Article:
This is the expression for the area of the triangle in terms of the coordinates of its vertices. However, we should try to simplify it a bit so that it is easy to remember. For that, we write out the product of the two brackets in each of the three terms above:

\[\begin{array}{l}\left( {{y_1} + {y_2}} \right)\left( {{x_2} - {x_1}} \right)\\ \,\,\,\,\,\;\;\;\;\; \;\;\;\;\;   = {x_2}{y_1} - {x_1}{y_1} + {x_2}{y_2} - {x_1}{y_2}\\\left( {{y_2} + {y_3}} \right)\left( {{x_3} - {x_2}} \right)\\ \,\,\,\,\,\;\;\;\;\; \;\;\;\;\;  = {x_3}{y_2} - {x_2}{y_2} + {x_3}{y_3} - {x_2}{y_3}\\\left( {{y_1} + {y_3}} \right)\left( {{x_3} - {x_1}} \right)\\\,\,\,\,\,\;\;\;\;\; \;\;\;\;\; = {x_3}{y_1} - {x_1}{y_1} + {x_3}{y_3} - {x_1}{y_3}\end{array}\]


\[\begin{array}{l}{\rm{Area}}\;\left( {\Delta ABC} \right)\\ = \frac{1}{2}\left( \begin{array}{l} - {x_1}{y_2} + {x_1}{y_3} + {x_2}{y_1}\\ - {x_2}{y_3} + {x_3}{y_2} - {x_3}{y_1}\end{array} \right)\\ = \frac{1}{2}\left\{ \begin{array}{l}{x_1}\left( {{y_3} - {y_2}} \right) + \\{x_2}\left( {{y_1} - {y_3}} \right) + {x_3}\left( {{y_2} - {y_1}} \right)\end{array} \right\}\\ =  - \frac{1}{2}\left\{ \begin{array}{l}{x_1}\left( {{y_2} - {y_3}} \right) + \\{x_2}\left( {{y_3} - {y_1}} \right) + {x_3}\left( {{y_1} - {y_2}} \right)\end{array} \right\}\end{array}\]

This is a very symmetric expression, and there is a very easy technique to remember it, which we will now discuss.

Write the coordinates as follows, in a grid fashion (the third row as constant entries):

\[\begin{array}{l}{x_1} &  & {x_2} &  & {x_3}\\{y_1} &  & {y_2} &  & {y_3}\\1 &  & 1 &  & 1\end{array}\]

Let us call this grid the coefficients grid, or CG for short. Now, the first term in the expression for the area is \({x_1}\left( {{y_2} - {y_3}} \right)\). To write this, we ignore the terms in the first row and column of the CG, and proceed according to the following visual representation (the cross arrows represent multiplication):

Coefficients grid

The second term in the expression for the area is \({x_2}\left( {{y_3} - {y_1}} \right)\) . To write this, we ignore the terms in the first row and second column of the CG, but this time we reverse the order, that is, we have \({y_3} - {y_1}\) instead of \({y_1} - {y_3}\):

Expression for area in coefficients grid

Next, the third term in the expression for the area is \({x_3}\left( {{y_1} - {y_2}} \right)\) . To write this, we ignore the terms in the first row and third column of the CG:

Expression for area in coefficients grid

Finally, we add these three terms to get the area (and divided by a factor of 2, because we had this factor in the original expression we determined):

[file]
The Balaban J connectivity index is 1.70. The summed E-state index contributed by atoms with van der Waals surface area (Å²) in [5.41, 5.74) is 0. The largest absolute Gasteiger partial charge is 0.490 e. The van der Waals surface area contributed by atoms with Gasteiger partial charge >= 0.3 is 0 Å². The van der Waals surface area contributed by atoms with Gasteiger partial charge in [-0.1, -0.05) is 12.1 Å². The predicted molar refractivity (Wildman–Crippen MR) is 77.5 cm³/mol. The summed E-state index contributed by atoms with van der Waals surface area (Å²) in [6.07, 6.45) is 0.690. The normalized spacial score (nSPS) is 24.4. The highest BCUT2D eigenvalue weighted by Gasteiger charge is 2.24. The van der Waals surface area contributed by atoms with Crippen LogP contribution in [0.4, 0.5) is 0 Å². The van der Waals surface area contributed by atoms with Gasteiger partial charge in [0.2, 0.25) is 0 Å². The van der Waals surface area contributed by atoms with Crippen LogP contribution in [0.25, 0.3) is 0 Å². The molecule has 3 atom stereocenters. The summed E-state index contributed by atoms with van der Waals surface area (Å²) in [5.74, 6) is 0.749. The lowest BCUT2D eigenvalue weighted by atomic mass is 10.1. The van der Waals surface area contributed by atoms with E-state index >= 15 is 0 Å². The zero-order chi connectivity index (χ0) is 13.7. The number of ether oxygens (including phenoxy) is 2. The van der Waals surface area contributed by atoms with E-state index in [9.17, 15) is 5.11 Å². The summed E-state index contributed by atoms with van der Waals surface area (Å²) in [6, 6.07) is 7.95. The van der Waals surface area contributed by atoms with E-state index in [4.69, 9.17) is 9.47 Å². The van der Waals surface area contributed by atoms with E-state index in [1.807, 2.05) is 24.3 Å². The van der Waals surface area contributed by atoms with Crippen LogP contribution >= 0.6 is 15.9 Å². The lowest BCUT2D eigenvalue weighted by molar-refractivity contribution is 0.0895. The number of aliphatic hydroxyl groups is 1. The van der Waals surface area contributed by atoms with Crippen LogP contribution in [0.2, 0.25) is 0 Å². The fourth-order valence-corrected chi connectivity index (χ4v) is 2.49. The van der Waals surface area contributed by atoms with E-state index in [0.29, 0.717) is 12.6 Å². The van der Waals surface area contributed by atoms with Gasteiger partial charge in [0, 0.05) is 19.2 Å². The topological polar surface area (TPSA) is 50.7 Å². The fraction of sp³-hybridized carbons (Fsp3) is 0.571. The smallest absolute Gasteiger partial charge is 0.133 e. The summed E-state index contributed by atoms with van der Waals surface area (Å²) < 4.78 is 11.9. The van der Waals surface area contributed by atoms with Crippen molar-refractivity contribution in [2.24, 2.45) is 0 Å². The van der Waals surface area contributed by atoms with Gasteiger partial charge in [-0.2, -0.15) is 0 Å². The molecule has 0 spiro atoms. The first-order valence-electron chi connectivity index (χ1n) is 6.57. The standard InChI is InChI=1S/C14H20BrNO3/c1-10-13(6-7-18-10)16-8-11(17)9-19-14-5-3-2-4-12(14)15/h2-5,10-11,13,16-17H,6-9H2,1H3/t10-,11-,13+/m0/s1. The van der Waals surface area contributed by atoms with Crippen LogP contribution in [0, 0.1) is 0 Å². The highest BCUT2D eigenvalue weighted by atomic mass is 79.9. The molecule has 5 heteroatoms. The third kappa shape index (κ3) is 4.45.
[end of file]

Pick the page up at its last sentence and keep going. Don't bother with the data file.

\[A = \frac{1}{2}\left| \begin{array}{l}{x_1}\left( {{y_2} - {y_3}} \right) + {x_2}\left( {{y_3} - {y_1}} \right)\\ \;\;\;\;\;\;\;\;\;\;\;\;\;+ {x_3}\left( {{y_1} - {y_2}} \right)\end{array} \right|\]

Note that we have put a modulus sign (vertical bars) around our algebraic expression, and removed the negative sign we obtained in the original expression. We did this only because we eventually want a positive value for the area. So even if we get a negative value through the algebraic expression, the modulus sign will ensure that it gets converted to a positive value. We can write the above expression for area compactly in terms of the CG as follows:

\[A = \frac{1}{2}\;\left| {\begin{array}{*{20}{c}}{{x_1}}&{{x_2}}&{{x_3}}\\{{y_1}}&{{y_2}}&{{y_3}}\\1&1&1\end{array}} \right|\]

Example 1: Consider a triangle with the following vertices:

\[\begin{array}{l}A = \left( { - 1,\;2} \right)\\B = \left( {2,\;3} \right)\\C = \left( {4,\; - 3} \right)\end{array}\]

What is the area of this triangle?

Solution: To illustrate the use of the coefficients grid or CG, we will calculate each of the three terms in the formula for the area separately, and then put them together to obtain the final value.

The CG is:

\[\left| {\begin{array}{*{20}{c}}{ - 1}&2&4\\2&3&{ - 3}\\1&1&1\end{array}} \right|\]

First Term

First term of coefficients grid

Second Term

 Second term of coefficients grid

Third Term

Third term of coefficients grid

Finally, we put these three values together, taking care to not ignore the factor of 2, and also to use the modulus sign to get a positive value:

\[\begin{align}&{\rm{Area}}\;\left( {\Delta ABC} \right)\\ &= \frac{1}{2}\left| {\left( { - 6} \right) + \left( { - 10} \right) + \left( { - 4} \right)} \right|\\ &= \frac{1}{2} \times 20\\ &= 10\;{\rm{sq}}{\rm{.}}\;{\rm{units}}\end{align}\]

You may be wondering about one thing: why did we not ask you to remember the area formula directly (as done normally in textbooks), and why did we make use of this coefficients grid? The answer is simple: using the CG, the chances of making a mistake are lesser, and more importantly, these kinds of number grids are actually very important mathematical entities called determinants, which you will study detail in higher classes. However, it’s a good thing to get familiar with the basic idea right now.

Example 2: Find the area of a triangle with the following vertices:

\[\begin{array}{l}A\left( {3,\;4} \right)\\B\left( {4,\;7} \right)\\C\left( {6,\; - 3} \right)\end{array}\]

Solution: We have:

\[\begin{align}&{\rm{Area}} = \frac{1}{2}\left| {\,\begin{gathered}{}3&4&6\\4&7&{ - 3}\\1&1&1\end{gathered}\,} \right|\;\begin{gathered}{} \leftarrow &{x\;{\rm{row}}}&{}\\ \leftarrow &{y\;{\rm{row}}}&{}\\ \leftarrow &{{\rm{constant}}}&{}\end{gathered}\\&\qquad= \frac{1}{2}\;\left| \begin{array}{l}3 \times \left( {7 - \left( { - 3} \right)} \right) + 4 \times \left( { - 3 - 4} \right)\\ + 6\left( {4 - 7} \right)\end{array} \right|\\&\qquad = \frac{1}{2}\;\left| {30 - 28 - 18} \right|\, = \frac{1}{2} \times 16 = 8\;{\rm{sq}}{\rm{.}}\;{\rm{units}}\end{align}\]